While fighting off the temptation to express my opinion on Tonari no Kaibutsu-kun (short version: A good first episode without 20 seconds that makes it troubling if not ruining it entirely), I remembered that I was invited in to write something on Kyoukai Senjou no Horizon II. There’s actually a little bit of back story before I get into this post for real.
Back in July, as a result of a stupid wager on the Aniblog Tourney I ended up at Otakon. I went to a panel on sexism in anime, actually this one to be exact. Uncomfortably, I had made some purchases prior to this that made me feel like a terrible person for having attended this panel. Actually that’s the same feeling I’ve been having for most of the time since Kaibutsu-kun aired, but I digress slightly. The title character of Horizon came up as an example of an archetype of a character that is empty and can only be satisfied by the male protagonist who is there to allow the viewer to self-insert to gain a level of control over that character. Of course, that may be reading it entirely wrong, but that’s just going from memory.
Surprisingly, the chat on Horizon continued later that night at the local Hard Rock Cafe between repeated rounds of very large alcoholic beverages. The_Patches continued to talk about the show after having watched the 2nd episode and written on it. He made a very compelling case that there was something inherently interesting about Horizon’s concept. That trying to recover history by trying to re-enact it could be a fun experience stuck with me.
As I further delve off topic from the episode, I have to think that this is an interesting time that humanity is living through. Most of my adult life has been taken up with a terrorist attack, global military action in response that continues to this day, a couple Presidential elections here in America and financial dealings that have resulted in my general feeling that this current era is probably what the 1970s felt like.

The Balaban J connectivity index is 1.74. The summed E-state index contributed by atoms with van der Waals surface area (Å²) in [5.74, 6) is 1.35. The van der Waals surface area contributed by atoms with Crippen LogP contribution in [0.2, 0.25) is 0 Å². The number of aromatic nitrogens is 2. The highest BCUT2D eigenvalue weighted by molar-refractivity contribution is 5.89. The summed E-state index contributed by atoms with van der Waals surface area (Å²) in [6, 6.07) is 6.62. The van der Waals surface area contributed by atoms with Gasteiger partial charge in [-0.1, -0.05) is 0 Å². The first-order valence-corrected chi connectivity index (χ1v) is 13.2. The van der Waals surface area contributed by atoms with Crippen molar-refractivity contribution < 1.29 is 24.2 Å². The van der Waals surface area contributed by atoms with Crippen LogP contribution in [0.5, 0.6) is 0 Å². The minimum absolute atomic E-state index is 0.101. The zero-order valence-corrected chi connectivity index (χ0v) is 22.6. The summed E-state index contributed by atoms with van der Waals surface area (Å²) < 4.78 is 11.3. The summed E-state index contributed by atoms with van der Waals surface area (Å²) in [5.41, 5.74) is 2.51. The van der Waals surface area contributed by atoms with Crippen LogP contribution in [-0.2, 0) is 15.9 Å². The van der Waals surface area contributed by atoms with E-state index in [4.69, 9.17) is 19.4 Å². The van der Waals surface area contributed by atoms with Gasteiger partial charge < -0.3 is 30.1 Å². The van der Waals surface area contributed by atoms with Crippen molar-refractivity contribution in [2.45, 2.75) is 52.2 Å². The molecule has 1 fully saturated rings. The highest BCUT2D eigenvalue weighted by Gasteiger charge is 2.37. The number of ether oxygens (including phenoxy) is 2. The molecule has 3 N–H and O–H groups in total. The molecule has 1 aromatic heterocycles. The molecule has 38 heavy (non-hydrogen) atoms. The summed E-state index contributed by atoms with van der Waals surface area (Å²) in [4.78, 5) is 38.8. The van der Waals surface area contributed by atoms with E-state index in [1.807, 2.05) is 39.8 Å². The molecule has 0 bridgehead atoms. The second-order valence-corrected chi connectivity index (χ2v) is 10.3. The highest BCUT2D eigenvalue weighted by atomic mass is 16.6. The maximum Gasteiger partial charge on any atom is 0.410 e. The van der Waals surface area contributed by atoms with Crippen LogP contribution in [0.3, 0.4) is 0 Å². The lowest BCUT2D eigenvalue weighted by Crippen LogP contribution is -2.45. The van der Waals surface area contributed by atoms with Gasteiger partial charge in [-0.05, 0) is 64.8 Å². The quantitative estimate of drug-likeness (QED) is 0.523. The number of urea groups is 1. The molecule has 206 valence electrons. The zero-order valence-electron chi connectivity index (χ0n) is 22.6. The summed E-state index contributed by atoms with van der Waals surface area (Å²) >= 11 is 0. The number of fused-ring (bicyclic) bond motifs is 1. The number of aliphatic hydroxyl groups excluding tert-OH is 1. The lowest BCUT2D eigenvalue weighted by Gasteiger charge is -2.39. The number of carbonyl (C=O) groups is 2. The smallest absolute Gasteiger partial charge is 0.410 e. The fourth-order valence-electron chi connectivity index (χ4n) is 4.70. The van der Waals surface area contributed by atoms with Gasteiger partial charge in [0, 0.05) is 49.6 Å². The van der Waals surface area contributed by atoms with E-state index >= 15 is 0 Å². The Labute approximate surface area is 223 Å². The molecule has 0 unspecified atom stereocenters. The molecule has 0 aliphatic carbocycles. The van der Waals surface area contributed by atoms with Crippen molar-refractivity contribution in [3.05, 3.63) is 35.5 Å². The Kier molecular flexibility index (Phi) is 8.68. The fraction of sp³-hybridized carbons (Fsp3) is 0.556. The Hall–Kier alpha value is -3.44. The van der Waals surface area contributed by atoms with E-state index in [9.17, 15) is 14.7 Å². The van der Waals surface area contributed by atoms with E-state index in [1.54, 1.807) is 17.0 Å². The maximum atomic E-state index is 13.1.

In a better world, would people want to relive the current era? I think the prospect of going back to the 17th century seems a lot more appealing than going back to the Great Depression for instance. I generally have an opinion that the earlier period seems more appealing because of advances in the study of history and technology in general. There just isn’t as much source material from 16th century, so it’s easier for certain narratives to dominate. The English beating Spain’s Great Armada makes a great story. The underdog wins because conditions allowed it to happen. It’s an enlightening story out of a time filled with religious persecution.
Modern history, on the other hand, captures all that is terrible with the world. You can’t help but think that Humanity Has Declined as technology has allowed history to be measure in minutes. New documentation of an event is released in the morning, and by the time dinner comes around it’s already been packaged and re-packaged again for consumption for certain constituencies; some more fervent than others. From where I’m sitting, it can feel like I’m experiencing a different version of modern history than the one that’s been created for me by the media. It all just feels like a work of fiction.